In the month before he died, former Blackhawks defenseman Steve Montador was preparing to sue the NHL over its failure to deal with the issue of concussions and to warn its players of the risk of long-term brain damage from concussions.
William Gibbs of the Chicago firm Corboy & Demetrio, the attorney whom Montador had retained, expects a lawsuit still will be filed on behalf of Montador and his family.
“I will need to talk to the family about that but I’d be surprised if we didn’t continue,” Gibbs said Friday.
Montador, 35, who played one of his 10 NHL seasons with the Blackhawks, was found dead Sunday in his Mississauga, Ont., home.
Officials have ruled out foul play. An autopsy was to be performed to determine cause of death.
The last of several concussions Montador had sustained ended his NHL career after the 2011-12 season with the Blackhawks. He went on to play 14 games in 2012-13 with the Hawks’ Rockford AHL affiliate and 11 games in 2013-14 with the Zagreb, Croatia team in the Kontinental Hockey League.
More than 70 NHL players are named parties in a class action lawsuit for which the most recent filing, on behalf of 29 more players, accuses the NHL of, among other things, a “long history of dragging its feet to protect its players.”
Gibbs said he was representing Montador in the class action suit, originally filed in 2013 by 10 former players, and “to initiate his own litigation.” The attorney said he had begun to prepare the individual lawsuit.
Montador is not among the named plaintiffs to date in the class action litigation.
Montador reportedly had decided a couple of years ago to donate his brain after his death to scientists studying Chronic Traumatic Encephalopathy, a degenerative disease related to repeated concussions that can be found only post-mortem.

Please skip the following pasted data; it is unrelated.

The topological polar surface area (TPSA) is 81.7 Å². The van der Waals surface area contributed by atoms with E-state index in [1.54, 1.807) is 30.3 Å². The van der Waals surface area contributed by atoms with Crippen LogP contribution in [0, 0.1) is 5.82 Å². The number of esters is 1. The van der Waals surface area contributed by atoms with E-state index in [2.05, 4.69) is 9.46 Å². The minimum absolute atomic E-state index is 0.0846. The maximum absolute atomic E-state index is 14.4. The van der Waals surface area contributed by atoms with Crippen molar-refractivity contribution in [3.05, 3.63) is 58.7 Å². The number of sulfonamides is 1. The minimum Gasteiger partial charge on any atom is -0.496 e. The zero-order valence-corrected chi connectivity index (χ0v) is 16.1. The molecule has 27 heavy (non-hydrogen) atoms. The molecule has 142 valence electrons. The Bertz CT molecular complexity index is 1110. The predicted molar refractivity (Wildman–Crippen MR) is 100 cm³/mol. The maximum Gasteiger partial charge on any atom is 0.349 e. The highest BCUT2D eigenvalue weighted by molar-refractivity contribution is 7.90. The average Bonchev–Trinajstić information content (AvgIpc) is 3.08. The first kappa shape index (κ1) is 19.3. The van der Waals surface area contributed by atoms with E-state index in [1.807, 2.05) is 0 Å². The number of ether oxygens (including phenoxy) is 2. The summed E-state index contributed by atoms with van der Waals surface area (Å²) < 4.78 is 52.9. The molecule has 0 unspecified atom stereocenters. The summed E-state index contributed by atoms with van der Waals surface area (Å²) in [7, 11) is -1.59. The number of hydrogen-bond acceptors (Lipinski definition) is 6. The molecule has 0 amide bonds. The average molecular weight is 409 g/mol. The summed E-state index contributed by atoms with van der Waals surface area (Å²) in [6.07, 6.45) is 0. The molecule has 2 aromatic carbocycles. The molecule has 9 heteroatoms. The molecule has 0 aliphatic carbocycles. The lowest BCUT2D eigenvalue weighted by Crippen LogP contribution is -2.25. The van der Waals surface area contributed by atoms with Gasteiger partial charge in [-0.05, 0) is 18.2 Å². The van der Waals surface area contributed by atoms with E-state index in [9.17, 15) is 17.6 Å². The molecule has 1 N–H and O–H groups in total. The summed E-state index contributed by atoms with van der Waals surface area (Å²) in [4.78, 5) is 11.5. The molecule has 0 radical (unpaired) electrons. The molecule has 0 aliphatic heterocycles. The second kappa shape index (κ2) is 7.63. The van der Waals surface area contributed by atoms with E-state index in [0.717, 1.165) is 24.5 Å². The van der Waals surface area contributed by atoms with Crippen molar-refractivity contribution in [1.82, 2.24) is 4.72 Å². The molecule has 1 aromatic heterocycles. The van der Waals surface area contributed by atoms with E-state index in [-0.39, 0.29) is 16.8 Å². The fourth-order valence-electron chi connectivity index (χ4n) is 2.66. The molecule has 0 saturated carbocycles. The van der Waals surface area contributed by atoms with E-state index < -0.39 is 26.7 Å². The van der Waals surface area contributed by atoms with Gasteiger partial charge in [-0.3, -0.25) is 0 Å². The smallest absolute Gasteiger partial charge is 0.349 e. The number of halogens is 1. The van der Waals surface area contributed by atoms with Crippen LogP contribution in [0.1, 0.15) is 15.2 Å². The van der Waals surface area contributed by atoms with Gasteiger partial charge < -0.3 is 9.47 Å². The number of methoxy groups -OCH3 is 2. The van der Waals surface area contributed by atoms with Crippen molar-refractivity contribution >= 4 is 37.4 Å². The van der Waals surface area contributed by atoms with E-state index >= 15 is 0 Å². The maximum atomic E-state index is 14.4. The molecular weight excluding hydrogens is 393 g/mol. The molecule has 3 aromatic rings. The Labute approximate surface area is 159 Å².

Both Derek Boogaard, who died at 28 in 2011 of an accidental overdose of prescription painkillers and alcohol, and Bob Probert, who died at 45 in 2010 of heart failure, were posthumously diagnosed with CTE.
Boogaard and Probert, who played his final seven NHL seasons for the Blackhawks, were known primarily as enforcers. Montador also was a frequent battler, involved in 14 fights during the 2008-09 season alone and 69 during his NHL career, according to hockeyfights.com.
Hockey’s indulgence — some would say promotion — of fighting is seen by many as a contributing factor in the game’s concussion problems.
“It is unfortunate that it takes these tragic events to spur conversation and change,” Gibbs said in answer to a question about the effect Montador’s death would have on the class action litigation.
“But the reality is Derek Boogaard’s death began a dialogue about the effects of repetitive head trauma on NHL players’ brains and the impact that can have on their later-in-life cognitive or mental health.”